Forum Spin Doctor
NEW YORK - Andy Pettitte walked into Yankee Stadium, put the pinstripes and navy cap back on, stepped to the podium and picked up as if he had never left.
He got his old number back, 46.
He got his old locker back, too.
Now all he has to do is pitch the way he did for the Yankees from 1995-2003.
"In the end, obviously this was the place that I really felt like my gut and my heart was telling me to be," he said Thursday when he walked into Yankee Stadium for the first time in more than three years.
Exactly two years after the now-jettisoned Randy Johnson was introduced in the Stadium Club, Pettitte walked down the stairs for a reintroduction. For a while, he wasn't sure when the Yankees would want him back.
"I thought an old-timers game," he said. "I didn't know if they'd invite me back or not."
Turning to a pitcher who helped them to four World Series titles, the Yankees hope to regain their winning postseason ways. They haven't captured the AL pennant since Pettitte and Roger Clemens left for the Houston Astros.
Pettitte, a 34-year-old left-hander, has effectively replaced the Big Unit, a 43-year-old left-hander. In one hour back, Pettitte smiled about as many times as Johnson did in two years.
Yankees owner George Steinbrenner, who once pushed to trade Pettitte, got on the telephone after the news conference to give a welcome.
"I'm happy your back. Go and do a great job for us. I'm counting on you," Steinbrenner told him, according to spokesman Howard Rubenstein.
"I'll be well prepared to do it. You can count on me," Pettitte responded, according to Rubenstein.
Pettitte agreed Dec. 8 to a $16 million, one-year contract, a deal with a $16 million player option for 2008. He had already held a news conference in Texas and a telephone conference call, but the Yankees wanted to officially greet him while cameras recorded the moment.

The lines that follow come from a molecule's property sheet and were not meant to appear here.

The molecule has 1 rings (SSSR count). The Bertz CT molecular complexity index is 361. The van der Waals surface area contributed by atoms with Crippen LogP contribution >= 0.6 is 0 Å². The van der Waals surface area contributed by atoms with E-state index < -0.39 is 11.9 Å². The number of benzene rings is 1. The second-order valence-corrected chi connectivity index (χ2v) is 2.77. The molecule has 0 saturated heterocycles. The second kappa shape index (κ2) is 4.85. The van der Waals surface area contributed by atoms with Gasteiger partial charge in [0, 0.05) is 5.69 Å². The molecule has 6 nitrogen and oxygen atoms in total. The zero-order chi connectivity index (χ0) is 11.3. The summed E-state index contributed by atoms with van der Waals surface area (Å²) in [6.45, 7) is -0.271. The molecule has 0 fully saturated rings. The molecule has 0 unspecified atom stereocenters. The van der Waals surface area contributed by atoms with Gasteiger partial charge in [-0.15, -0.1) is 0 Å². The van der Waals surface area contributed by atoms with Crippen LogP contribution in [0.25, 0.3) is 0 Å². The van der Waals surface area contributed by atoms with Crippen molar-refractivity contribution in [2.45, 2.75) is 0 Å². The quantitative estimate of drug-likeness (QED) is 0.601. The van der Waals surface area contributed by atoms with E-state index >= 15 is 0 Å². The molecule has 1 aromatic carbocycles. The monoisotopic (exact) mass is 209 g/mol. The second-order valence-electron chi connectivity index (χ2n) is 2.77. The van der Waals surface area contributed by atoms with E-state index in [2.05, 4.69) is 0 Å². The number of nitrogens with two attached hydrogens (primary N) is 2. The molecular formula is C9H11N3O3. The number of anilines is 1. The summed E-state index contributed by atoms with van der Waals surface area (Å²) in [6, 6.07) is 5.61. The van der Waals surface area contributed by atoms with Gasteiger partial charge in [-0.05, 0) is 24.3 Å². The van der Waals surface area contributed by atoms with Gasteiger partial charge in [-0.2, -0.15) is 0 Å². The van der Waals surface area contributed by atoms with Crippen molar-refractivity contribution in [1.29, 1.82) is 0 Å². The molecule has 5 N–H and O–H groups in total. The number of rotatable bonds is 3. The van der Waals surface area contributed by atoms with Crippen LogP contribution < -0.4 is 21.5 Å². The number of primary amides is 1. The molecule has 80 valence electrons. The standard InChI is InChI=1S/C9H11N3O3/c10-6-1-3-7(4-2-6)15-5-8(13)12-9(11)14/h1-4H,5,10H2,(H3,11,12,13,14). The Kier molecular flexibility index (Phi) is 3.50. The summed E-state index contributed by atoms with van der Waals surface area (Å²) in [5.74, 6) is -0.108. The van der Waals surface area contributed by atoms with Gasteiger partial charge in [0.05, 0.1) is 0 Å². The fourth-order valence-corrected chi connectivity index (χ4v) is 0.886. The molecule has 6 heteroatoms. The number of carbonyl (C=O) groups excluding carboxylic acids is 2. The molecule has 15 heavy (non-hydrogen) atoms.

"This is way too much," he said. "This is definitely strange for me to be doing this."
Across 161st St., cranes were at work constructing the new ballpark that is scheduled to open in 2009. Pettitte focused on the current stadium.
"It's just a special place to play and to pitch. This is where it all started for me," he said. "I'm hoping that we can have a whole lot of special memories in the future here."
Since Pettitte agreed to return, the Yankees have sounded apologetic about the way they handled negotiations three years ago. They let Pettitte explore the market without aggressively wooing him.
"Sorry we lost you for a few years there," general manager Brian Cashman said as the news conference opened.
Later, Cashman described the approach this time as a "better bedside manner."
Pettitte said during his time playing at home, "I've become a little bit more of a cowboy at heart." At first, he was surprised at how aggressively manager Joe Torre and the rest of the Yankees pursued him.
"They really want me? They like me? They value me like that?" Cashman quoted Pettitte as saying.
Pettitte thought back to last month, when he came to Manhattan for his physical but didn't go up to the ballpark.
"Everybody was extremely excited. people thanking me for coming back and stuff like that," he said. "So it's been strange, but it's exciting. Everybody, I think, is very happy and excited about me coming back. And hopefully they'll still be excited after I pitch here for a while."
Having watched Johnson fail in two playoff starts, Cashman has worked to change the starting rotation, bringing in Kei Igawa along with Pettitte to join Chien-Ming Wang, Mike Mussina and perhaps Carl Pavano.
"You have to have horses," Pettitte said. "You need a group of horses to do this."
He has 14 postseason wins, one short of John Smoltz's record, and all but one of those wins have been for the Yankees.
Having been here before, Pettitte knows that if he doesn't add to that total, his return would be considered a failure.
"We're not looking for playoff appearances, I don't believe," he said. "Anything less than a World Series appearance is kind of a failure. Standards have been set."